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Global Earth Monitor

Periodic Reporting for period 1 - GEM (Global Earth Monitor)

Reporting period: 2020-11-01 to 2021-10-31

The Global Earth Monitor project addresses the challenge of continuously monitoring large areas in a sustainable and cost-effective manner. The project aims to create a new, breakthrough model for the use of Earth observation data that will dramatically improve the use of Copernicus data and enable, for the first time, continuous monitoring of the planet on a global/regional scale at a sustainable cost. Breakthrough innovations in technology and methodology are planned, where a proprietary concept of Adjustable Data Cubes (a combination of static and dynamic data cubes) will be developed and integrated with the EO -oriented open-source machine learning (ML) framework eo-learn.

The main impacts of Global Earth monitor are those that will influence the whole of human society by providing tools for better environmental monitoring and management - leading to a common goal: a sustainable environment

The key objectives are:
To take full advantage of the amount of data available, Copernicus needs a new model of data use - new processes that can run continuously - monthly, weekly or even daily - replacing brute force methods with smart techniques that scale cost-effectively. New methods of Earth observation (EO) are needed that work in a sustainable way - adding more value than their cost - at least on a continental if not global scale, able to automatically improve accuracy and detect changes as they occur. Users of data from Earth observations need a way to proactively monitor the entire globe and automatically look for changes and events worthy of closer examination. The primary goal of the Global Earth Monitor (GEM) project is to enable commercially viable continuous monitoring of the Earth, driven by a transition from traditional "strip mode" monitoring to "spot mode" monitoring (discovery of relevant details). This approach is based on the global monitoring and data use model of Global Earth Monitor.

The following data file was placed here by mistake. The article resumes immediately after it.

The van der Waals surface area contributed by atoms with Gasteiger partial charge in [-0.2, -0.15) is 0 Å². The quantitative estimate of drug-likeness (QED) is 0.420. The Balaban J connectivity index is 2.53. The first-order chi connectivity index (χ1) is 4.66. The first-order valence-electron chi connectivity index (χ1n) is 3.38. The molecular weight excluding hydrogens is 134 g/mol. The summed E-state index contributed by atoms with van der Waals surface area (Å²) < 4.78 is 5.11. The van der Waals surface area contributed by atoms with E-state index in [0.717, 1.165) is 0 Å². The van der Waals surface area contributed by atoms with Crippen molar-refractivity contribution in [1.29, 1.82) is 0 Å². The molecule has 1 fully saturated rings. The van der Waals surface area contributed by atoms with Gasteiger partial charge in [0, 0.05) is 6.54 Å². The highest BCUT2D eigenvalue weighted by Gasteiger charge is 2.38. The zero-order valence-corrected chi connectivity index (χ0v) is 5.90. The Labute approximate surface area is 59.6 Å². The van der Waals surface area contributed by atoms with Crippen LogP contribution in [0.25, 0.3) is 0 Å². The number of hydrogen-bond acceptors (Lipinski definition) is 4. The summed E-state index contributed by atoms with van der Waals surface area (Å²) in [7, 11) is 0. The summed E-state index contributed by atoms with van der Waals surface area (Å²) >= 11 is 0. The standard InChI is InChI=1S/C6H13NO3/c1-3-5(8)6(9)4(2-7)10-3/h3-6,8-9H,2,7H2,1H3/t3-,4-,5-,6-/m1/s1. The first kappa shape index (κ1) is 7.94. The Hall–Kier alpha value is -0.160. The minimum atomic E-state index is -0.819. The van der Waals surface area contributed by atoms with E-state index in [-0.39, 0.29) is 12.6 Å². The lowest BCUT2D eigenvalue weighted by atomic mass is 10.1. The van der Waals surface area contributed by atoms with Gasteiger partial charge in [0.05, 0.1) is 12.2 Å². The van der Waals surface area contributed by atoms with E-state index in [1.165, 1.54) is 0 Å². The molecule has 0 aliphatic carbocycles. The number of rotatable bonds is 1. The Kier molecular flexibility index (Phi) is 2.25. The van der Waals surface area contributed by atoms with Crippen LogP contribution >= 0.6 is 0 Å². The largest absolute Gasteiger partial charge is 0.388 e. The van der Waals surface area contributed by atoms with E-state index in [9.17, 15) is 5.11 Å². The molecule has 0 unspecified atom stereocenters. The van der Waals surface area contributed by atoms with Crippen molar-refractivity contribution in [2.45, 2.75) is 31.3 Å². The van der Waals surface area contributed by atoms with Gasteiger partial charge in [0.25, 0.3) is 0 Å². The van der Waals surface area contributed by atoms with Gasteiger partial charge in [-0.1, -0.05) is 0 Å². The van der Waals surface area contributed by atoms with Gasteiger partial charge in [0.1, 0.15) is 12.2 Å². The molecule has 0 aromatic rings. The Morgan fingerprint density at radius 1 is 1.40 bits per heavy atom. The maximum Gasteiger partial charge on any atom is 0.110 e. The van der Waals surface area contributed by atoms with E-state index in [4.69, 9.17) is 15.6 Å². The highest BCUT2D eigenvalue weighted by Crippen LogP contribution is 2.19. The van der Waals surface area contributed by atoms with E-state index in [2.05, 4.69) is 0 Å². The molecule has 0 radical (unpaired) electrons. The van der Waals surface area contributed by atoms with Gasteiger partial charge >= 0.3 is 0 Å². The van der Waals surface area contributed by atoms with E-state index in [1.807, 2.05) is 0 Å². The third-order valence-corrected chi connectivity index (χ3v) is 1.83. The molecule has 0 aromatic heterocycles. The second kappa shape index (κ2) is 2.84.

The first reporting period has seen a wide scope of activities. Initial focus has been on system, data, algorithm, and user analyses, all oriented towards finding most needed data and functionalities to address the challenges of cost-effective global Earth monitoring. Global earth monitor tasks revolved mostly around setting up the basis for the second part of the project. The main tasks were to create an inventory and consolidate the existing Earth observations, weather and other data, identify uses, needs, and wishes from consortium partners, stakeholders and outside users and apply these to the requirements and functionalities of the services and Global Earth monitor in general. We have then moved in parallel; while making sure the services conform to these specifications, implementing extra, refactoring existing to support missing functionalities, we have also made sure that all these were accessible through the Global Erath monitor framework: eo-learn. Early in the project we have decided to take into (strong) consideration also the Global Earth monitor use-cases. Although the use-cases are just starting, we have already discussed and defined the AOIs, (area of interest) prepared (retrieved, cleaned) majority of ground truth (GT) data, and for some set up the baseline models.